Wavelet Buffer is a core technology for data processing in the PANDA|Drift Platform. It provides the following
features:
- Storing data as wavelet subbands so that you can restore the smallest version of the signal
- Denoising high-frequency spectrum
- Compressing data with float-compression, so you can choose the proper “float” for your data with adjustable size of the mantissa.
The Simplest Explanation of Wavelet Decomposition
There is a beautiful and tricky math behind the wavelet decomposition, but for our engineering tasks it is enough to
consider the wavelet decomposition as a cascade of low-pass and high-pass filters + N/2 resampler. When we pass our
signal through the low-pass filter, we have twice smaller version of our signal (approximation or low frequency subband)
. When we pass
our signal through the high-pass filter, we have twice smaller subband with details and noise (detalization or
high-frequency subband).
So in the end we have two subbands of N/2 size that can be composed again, and we can have the original signal. This
approach has the following advantages:
- We have noise in the high-frequency subband separately of the low frequency signal, and we can denoise it by setting the small values to zero and make the subband sparse. This is a critical part because when you measure some vibration of some machine that is currently stopped, you have only noise instead of the signal. So, we can reduce the size of this data almost to zero and store only the real signal on the disk.
- We have a smaller version of the signal in low-level subband. For example, if we would like to show our signal in the browser and the monitor has resolution 1920x1200, it doesn’t make any sense to provide the signal with the size more than 1920 points. So, we can compose only some low-level subbands without reconstructing the whole original signal.
In the diagram, I showed only one step of the decomposition, but we can decompose the signal recursively, by applying
the wavelet decomposition on the low-frequency subband again. Therefore, we can decompose our signal to a few subbands:
N/1 H-freq subband (D), N/2 H-freq subband (AD), …. N/M L-freq subband (ADm), where N size of the original signal and M
– the number of the decomposition steps. After the decomposition, we have a representation of our signal as an array of
subbands e.ge for 3 steps it will be [AAAA, ADDD, ADD, AD, D]. When we make many steps of the decomposition, we do better
denoising and zooming because now we can get signal of sizes N/2, N/4 … or N/M if we restore only part of all the steps.
Wavelet Decomposition can be applied to 2-D matrices, the difference is that we have 4 types of subbands:
- Low frequency approximation (A)
- High frequency detalization by vertical (Dv)
- High frequency detalization by horizontal (Dh)
- High frequency detalization by diagonal (Dd)
Here you can see how it looks like for one decomposition step:
Structure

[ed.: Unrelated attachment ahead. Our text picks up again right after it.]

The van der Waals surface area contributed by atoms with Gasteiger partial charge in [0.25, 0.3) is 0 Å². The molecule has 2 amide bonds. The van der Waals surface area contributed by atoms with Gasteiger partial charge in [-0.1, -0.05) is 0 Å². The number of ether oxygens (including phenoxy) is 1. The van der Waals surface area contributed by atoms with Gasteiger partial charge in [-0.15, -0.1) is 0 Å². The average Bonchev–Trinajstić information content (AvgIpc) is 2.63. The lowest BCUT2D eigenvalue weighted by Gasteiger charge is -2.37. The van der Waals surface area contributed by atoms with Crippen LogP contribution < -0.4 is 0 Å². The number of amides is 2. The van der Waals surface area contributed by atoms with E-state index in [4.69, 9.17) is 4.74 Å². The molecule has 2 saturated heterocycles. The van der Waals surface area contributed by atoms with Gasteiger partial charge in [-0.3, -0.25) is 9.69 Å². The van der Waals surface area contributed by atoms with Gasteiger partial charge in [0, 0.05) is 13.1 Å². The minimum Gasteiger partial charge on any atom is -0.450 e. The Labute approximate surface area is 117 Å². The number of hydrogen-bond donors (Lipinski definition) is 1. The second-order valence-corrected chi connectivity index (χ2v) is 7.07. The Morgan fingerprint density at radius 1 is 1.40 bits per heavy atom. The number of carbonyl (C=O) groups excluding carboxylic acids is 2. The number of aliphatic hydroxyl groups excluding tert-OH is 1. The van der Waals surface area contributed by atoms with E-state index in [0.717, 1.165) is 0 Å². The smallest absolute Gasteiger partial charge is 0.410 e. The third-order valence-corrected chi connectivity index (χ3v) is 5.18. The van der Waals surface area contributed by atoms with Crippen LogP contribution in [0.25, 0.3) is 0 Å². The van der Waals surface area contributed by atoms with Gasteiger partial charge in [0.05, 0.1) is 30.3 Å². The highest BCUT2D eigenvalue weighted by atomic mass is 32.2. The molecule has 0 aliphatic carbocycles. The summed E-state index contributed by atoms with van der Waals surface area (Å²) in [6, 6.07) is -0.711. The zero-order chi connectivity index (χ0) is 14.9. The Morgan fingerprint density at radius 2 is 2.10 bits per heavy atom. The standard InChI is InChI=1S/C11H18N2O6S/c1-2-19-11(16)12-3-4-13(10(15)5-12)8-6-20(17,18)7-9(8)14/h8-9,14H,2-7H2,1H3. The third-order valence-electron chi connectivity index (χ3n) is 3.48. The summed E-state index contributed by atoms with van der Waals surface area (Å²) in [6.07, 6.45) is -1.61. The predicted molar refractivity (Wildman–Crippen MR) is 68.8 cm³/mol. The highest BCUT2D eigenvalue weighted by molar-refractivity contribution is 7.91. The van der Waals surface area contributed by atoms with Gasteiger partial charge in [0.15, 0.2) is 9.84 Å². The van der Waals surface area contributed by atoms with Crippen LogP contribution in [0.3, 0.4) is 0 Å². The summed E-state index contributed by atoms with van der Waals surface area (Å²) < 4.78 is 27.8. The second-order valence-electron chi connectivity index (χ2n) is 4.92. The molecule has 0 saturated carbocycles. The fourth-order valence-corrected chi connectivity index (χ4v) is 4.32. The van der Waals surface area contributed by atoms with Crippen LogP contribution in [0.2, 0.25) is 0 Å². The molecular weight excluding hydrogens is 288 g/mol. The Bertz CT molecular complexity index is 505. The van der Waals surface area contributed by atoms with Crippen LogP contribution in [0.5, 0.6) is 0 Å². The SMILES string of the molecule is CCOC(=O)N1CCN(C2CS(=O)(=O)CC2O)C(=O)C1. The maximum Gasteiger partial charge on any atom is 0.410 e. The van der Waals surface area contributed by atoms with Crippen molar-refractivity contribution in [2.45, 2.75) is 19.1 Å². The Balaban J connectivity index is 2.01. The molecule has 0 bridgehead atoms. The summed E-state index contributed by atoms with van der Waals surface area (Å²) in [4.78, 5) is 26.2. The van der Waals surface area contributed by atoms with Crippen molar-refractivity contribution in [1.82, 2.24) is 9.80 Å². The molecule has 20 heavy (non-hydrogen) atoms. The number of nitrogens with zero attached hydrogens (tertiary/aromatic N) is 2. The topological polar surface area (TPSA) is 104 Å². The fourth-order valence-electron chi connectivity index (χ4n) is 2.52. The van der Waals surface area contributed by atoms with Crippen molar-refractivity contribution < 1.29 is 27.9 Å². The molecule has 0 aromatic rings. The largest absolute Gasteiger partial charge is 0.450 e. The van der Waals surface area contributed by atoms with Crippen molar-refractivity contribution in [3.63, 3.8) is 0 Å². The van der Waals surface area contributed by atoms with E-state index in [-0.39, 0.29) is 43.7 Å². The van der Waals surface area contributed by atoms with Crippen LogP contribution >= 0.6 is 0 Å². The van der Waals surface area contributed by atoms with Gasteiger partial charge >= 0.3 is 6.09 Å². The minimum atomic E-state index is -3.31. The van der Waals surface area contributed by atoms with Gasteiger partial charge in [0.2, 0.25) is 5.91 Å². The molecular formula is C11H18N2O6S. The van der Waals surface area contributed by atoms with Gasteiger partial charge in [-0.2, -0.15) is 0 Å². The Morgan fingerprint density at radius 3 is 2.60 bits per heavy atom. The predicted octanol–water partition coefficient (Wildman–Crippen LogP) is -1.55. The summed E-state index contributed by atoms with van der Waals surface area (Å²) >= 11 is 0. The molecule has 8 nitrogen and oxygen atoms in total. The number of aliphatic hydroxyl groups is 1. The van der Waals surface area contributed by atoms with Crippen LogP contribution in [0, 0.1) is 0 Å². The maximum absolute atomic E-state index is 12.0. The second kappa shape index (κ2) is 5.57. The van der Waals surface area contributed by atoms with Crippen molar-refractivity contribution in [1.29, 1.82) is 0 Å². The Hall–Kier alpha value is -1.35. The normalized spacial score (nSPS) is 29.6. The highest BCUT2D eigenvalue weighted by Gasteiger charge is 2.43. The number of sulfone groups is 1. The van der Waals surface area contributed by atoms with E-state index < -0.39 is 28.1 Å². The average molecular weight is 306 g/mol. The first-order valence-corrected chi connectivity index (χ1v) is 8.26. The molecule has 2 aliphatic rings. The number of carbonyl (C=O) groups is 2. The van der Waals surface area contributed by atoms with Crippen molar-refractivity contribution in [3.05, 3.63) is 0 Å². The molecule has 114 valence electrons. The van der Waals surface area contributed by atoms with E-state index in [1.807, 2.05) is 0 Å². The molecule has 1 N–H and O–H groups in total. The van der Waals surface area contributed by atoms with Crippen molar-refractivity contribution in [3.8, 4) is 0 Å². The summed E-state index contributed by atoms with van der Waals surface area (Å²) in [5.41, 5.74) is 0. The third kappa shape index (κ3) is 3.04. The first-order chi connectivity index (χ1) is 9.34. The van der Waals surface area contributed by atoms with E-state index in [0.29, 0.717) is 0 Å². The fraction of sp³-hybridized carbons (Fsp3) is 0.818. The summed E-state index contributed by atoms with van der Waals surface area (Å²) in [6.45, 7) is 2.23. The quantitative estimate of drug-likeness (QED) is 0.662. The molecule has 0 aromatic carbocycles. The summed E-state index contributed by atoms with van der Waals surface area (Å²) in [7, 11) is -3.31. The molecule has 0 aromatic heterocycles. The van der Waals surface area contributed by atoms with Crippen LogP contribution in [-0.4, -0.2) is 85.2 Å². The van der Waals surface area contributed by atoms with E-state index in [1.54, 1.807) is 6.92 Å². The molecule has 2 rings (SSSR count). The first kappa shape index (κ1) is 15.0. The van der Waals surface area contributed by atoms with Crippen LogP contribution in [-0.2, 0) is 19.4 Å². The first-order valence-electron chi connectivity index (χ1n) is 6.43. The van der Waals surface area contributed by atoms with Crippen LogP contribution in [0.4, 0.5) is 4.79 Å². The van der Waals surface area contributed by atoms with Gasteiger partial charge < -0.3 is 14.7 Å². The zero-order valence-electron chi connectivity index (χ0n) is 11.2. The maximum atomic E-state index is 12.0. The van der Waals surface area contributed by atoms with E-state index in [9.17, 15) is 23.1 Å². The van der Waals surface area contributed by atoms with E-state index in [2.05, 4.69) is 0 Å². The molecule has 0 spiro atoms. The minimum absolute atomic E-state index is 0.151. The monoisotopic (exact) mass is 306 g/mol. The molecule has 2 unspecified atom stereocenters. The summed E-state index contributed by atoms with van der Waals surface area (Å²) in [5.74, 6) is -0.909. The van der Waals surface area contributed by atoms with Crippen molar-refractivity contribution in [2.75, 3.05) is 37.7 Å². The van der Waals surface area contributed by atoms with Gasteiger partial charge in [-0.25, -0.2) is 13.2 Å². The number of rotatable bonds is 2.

In a nutshell, Wavelet is just a wrapper around the wavelet subbands:
It has 4 main methods:
- Decompose. It decomposes the input signal to the subbands and denoises the high-frequency ones.
- Compose. It reconstructs the original signal from subbands. It may reconstruct only few steps of the decomposition so that we can get approximation of the signal N/2, N/4 or N/M (N size of original signal, M—number decomposition steps) and spare some computation time.
- Serialize. However, subbands are sparse after denoising, they still contain zeros in the memory and occupy the same memory space as before denoising. This method compresses the subbands to binary data with Sparse Float Compression algorithm. We use it before saving a Wavelet Buffer onto the disk or sending it through network. You can read about it below.
- Parse. Decompresses a Wavelet Buffer and restores subbands
Sparse Float Compression
Sparse Float Compression Algorithm is a specific compression algorithm to compress sparse float data. It does three
things:
- Removing zeros and add leave only values.
- Compressing the data, so that the more frequent values spend fewer bits for encoding.
- Casts the values of the subbands to an adjustable float container, so that we can choose the size of float mantissa. We need it if we have lower resolution of our data, and 32-bit float is too big for this.
The current implementation of the compressor supports the following size of the mantissa:
Size in bits | Compression level in WaveletBuffer::Serialize |
---|---|
No compression. The algorithm is bypassed. | 0 |
23 (float32) | 1 |
21 | 2 |
20 | 3 |
... | ... |
7 (bfloat) | 16 |
!!! warning
Because we use float values, we always have some error, which depends on the range of the values. You should adjust
compression level by using knowledge about your data.
Scalar Values
Some data don’t need any denoising and compression, for example GPS coordinates or slow data from automation systems. In
this case, we can switch off the compression and wavelet composition in WB and make it simple and stupid a vector or
matrix of the data.
Wavelet Functions
WaveletBuffer supports a few wavelet functions to tweak the wavelet decomposition:
Name | Description |
---|---|
NONE | No wavelet decomposition and denoising. See Scalar Values for detail. |
DB1 | Daubechies wavelet DB2 or Haar |
... | .. |
DB5 | Daubechies wavelet DB10 |
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